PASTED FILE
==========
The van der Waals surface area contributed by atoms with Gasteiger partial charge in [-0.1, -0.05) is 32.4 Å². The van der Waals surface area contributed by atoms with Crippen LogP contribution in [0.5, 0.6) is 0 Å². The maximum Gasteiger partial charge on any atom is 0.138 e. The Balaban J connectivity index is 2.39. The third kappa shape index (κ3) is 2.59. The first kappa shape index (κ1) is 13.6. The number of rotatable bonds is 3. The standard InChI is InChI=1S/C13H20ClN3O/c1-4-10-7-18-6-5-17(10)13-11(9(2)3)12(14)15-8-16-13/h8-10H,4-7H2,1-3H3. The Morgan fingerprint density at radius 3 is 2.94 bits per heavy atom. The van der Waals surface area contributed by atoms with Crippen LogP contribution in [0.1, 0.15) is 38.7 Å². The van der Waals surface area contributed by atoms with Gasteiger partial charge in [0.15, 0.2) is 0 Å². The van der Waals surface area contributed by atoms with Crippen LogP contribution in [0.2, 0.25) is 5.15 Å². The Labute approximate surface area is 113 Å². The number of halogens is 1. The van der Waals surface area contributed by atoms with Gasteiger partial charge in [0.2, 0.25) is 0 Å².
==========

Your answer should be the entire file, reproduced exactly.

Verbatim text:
The van der Waals surface area contributed by atoms with Gasteiger partial charge in [-0.1, -0.05) is 32.4 Å². The van der Waals surface area contributed by atoms with Crippen LogP contribution in [0.5, 0.6) is 0 Å². The maximum Gasteiger partial charge on any atom is 0.138 e. The Balaban J connectivity index is 2.39. The third kappa shape index (κ3) is 2.59. The first kappa shape index (κ1) is 13.6. The number of rotatable bonds is 3. The standard InChI is InChI=1S/C13H20ClN3O/c1-4-10-7-18-6-5-17(10)13-11(9(2)3)12(14)15-8-16-13/h8-10H,4-7H2,1-3H3. The Morgan fingerprint density at radius 3 is 2.94 bits per heavy atom. The van der Waals surface area contributed by atoms with Crippen LogP contribution in [0.1, 0.15) is 38.7 Å². The van der Waals surface area contributed by atoms with Gasteiger partial charge in [0.15, 0.2) is 0 Å². The van der Waals surface area contributed by atoms with Crippen LogP contribution in [0.2, 0.25) is 5.15 Å². The Labute approximate surface area is 113 Å². The number of halogens is 1. The van der Waals surface area contributed by atoms with Gasteiger partial charge in [0.2, 0.25) is 0 Å².